Power Authority Partners with Mount Vernon for New Traffic Lights for Lower Electric Bills and Traffic Safety

Contact
Connie Cullen                           
(914) 390-8196  
connie.cullen@nypa.gov


August 9, 2005

FOR IMMEDIATE RELEASE

MOUNT VERNON—Traffic and pedestrian signals here will soon be using less electricity and burning brighter thanks to the New York Power Authority (NYPA), which has begun replacing them with new long-life, energy-efficiency lamps of the kind it provided earlier this year for the traffic signals in New Rochelle and Peekskill.

“The new traffic and pedestrian lights are good news for the people of our city on a number of counts—not the least of which are anticipated savings of about $74,000 a year on the city’s electric bills. Plus, they last much longer and are brighter than the old fixtures,” said Mount Vernon Mayor Ernest Davis at an event Tuesday near City Hall, to formally kick off the start of the signal-light project. “For all those reasons, we’re grateful to the Power Authority and Governor Pataki for making the installations possible.”

“Projects like the one in Mount Vernon are part of the continuing efforts under Governor Pataki to use the latest technologies to enhance the energy efficiency of tax-supported public facilities, lower municipal electric bills, and improve air quality by lessening the demand on power plants,” said Eugene W. Zeltmann, NYPA president and chief executive officer. “We’re excited about working with Mayor Davis and the City of Mount Vernon on the new signal installations, which also contribute to traffic safety by providing better illumination, particularly during poor weather and bright sunshine when traffic lights are more difficult to see.”

The new lighting technology consists of red, green and amber light-emitting diode (LED) modules that use about 90 percent less energy than the current incandescent bulbs, while lasting 10 times longer. That means lower maintenance costs.

Over 2,700 new LED fixtures will be installed in the existing traffic and pedestrian signal-light housings located throughout Mount Vernon. Typical traffic signal-light housings hold three, six, nine or 12 fixtures, depending on the street intersection. The project is expected to cover every signal-light in the city.

“If you’ve seen the new traffic signals in New Rochelle and Peekskill, you know that the ones slated for Mount Vernon are going to be an improvement over the old ones,” said Sobeida Cruz, NYPA director, Public and Governmental Affairs, who represented the Authority at Tuesday’s event.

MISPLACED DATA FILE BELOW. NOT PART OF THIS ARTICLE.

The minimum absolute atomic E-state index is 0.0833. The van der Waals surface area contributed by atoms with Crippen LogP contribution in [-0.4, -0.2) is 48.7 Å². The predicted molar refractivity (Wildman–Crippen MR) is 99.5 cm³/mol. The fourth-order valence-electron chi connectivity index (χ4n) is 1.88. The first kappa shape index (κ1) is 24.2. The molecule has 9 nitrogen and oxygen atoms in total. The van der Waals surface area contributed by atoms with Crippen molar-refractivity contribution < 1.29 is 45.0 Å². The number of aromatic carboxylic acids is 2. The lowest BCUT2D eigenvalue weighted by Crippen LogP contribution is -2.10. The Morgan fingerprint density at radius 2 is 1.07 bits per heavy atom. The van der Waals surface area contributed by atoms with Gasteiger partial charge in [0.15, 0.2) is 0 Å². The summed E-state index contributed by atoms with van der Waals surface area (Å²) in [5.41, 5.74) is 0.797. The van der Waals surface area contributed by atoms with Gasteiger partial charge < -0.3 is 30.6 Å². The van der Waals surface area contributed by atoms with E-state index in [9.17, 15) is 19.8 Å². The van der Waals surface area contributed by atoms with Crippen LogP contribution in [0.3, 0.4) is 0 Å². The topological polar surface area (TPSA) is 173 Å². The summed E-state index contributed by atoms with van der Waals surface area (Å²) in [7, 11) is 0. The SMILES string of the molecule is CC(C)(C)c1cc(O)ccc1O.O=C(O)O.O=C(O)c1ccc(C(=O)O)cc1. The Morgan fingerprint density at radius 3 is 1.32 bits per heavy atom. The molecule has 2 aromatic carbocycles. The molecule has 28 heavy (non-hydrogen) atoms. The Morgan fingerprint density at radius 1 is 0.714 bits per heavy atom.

The nearly $340,000 project for Mount Vernon should be completed by the end of the year. It is in addition to other energy-efficiency initiatives NYPA has undertaken at various public buildings in Mount Vernon, including the Public Library, that have lowered the city’s energy bills by more than $60,000 a year.

The Power Authority will provide the financing for the latest signal-light project and recover its costs over a five-year period by sharing in the savings, after which Mount Vernon will keep all future savings.

NYPA has undertaken more than 100 energy-efficiency projects for public facilities in Westchester, for a savings of over $7 million a year on their electric bills, and reduction of annual greenhouse gas emissions of about 54,000 tons. They include high efficiency lighting, new heating, ventilating and air-conditioning systems, and electric motors. Statewide, NYPA has completed more than 1,400 energy efficiency projects, for an annual savings of over $90 million and reduction of greenhouse gas emissions of some 705,000 tons a year.

The Westchester facilities benefiting from energy-efficiency upgrades are among those in the county receiving lower-cost NYPA power, which saves governmental customers tens of millions of dollars a year, compared to the market prices they would otherwise pay. Mount Vernon has been one of those customers since May 1977.

Additional Power Authority efforts in Westchester include the Western Hemisphere’s first commercial fuel cell to harness waste gas to generate electricity, at the Westchester County Wastewater Treatment Plant in Yonkers; nine solar power installations; and putting nearly 200 electric-drive vehicles on the county’s roads.

NYPA is the largest nonfederal public power organization in the country, with generating projects ranging from a 2,400,000-kw hydroelectric facility near Niagara Falls to a small hydro project at the Kensico Reservoir.